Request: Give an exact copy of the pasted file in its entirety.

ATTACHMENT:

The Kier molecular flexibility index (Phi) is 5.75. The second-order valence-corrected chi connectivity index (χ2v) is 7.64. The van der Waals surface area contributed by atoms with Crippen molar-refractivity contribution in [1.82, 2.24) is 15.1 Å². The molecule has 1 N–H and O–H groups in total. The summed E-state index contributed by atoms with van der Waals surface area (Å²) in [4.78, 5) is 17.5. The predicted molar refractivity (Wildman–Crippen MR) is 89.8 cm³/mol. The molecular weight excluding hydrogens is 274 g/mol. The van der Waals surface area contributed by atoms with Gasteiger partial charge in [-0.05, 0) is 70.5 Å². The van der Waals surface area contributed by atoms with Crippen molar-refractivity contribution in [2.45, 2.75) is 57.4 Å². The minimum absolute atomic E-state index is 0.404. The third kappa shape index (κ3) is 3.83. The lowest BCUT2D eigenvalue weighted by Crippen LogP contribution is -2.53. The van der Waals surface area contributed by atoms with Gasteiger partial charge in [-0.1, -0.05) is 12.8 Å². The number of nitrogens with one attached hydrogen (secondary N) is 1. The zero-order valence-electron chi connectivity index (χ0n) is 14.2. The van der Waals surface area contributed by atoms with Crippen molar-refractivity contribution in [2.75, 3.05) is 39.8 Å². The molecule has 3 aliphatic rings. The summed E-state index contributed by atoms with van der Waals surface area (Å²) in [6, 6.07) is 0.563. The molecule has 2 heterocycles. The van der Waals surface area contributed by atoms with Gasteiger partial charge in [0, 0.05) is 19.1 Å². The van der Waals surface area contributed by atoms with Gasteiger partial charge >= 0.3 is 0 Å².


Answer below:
The Kier molecular flexibility index (Phi) is 5.75. The second-order valence-corrected chi connectivity index (χ2v) is 7.64. The van der Waals surface area contributed by atoms with Crippen molar-refractivity contribution in [1.82, 2.24) is 15.1 Å². The molecule has 1 N–H and O–H groups in total. The summed E-state index contributed by atoms with van der Waals surface area (Å²) in [4.78, 5) is 17.5. The predicted molar refractivity (Wildman–Crippen MR) is 89.8 cm³/mol. The molecular weight excluding hydrogens is 274 g/mol. The van der Waals surface area contributed by atoms with Gasteiger partial charge in [-0.05, 0) is 70.5 Å². The van der Waals surface area contributed by atoms with Crippen molar-refractivity contribution in [2.45, 2.75) is 57.4 Å². The minimum absolute atomic E-state index is 0.404. The third kappa shape index (κ3) is 3.83. The lowest BCUT2D eigenvalue weighted by Crippen LogP contribution is -2.53. The van der Waals surface area contributed by atoms with Gasteiger partial charge in [-0.1, -0.05) is 12.8 Å². The number of nitrogens with one attached hydrogen (secondary N) is 1. The zero-order valence-electron chi connectivity index (χ0n) is 14.2. The van der Waals surface area contributed by atoms with Crippen molar-refractivity contribution in [2.75, 3.05) is 39.8 Å². The molecule has 3 aliphatic rings. The summed E-state index contributed by atoms with van der Waals surface area (Å²) in [6, 6.07) is 0.563. The molecule has 2 heterocycles. The van der Waals surface area contributed by atoms with Gasteiger partial charge in [0, 0.05) is 19.1 Å². The van der Waals surface area contributed by atoms with Gasteiger partial charge >= 0.3 is 0 Å².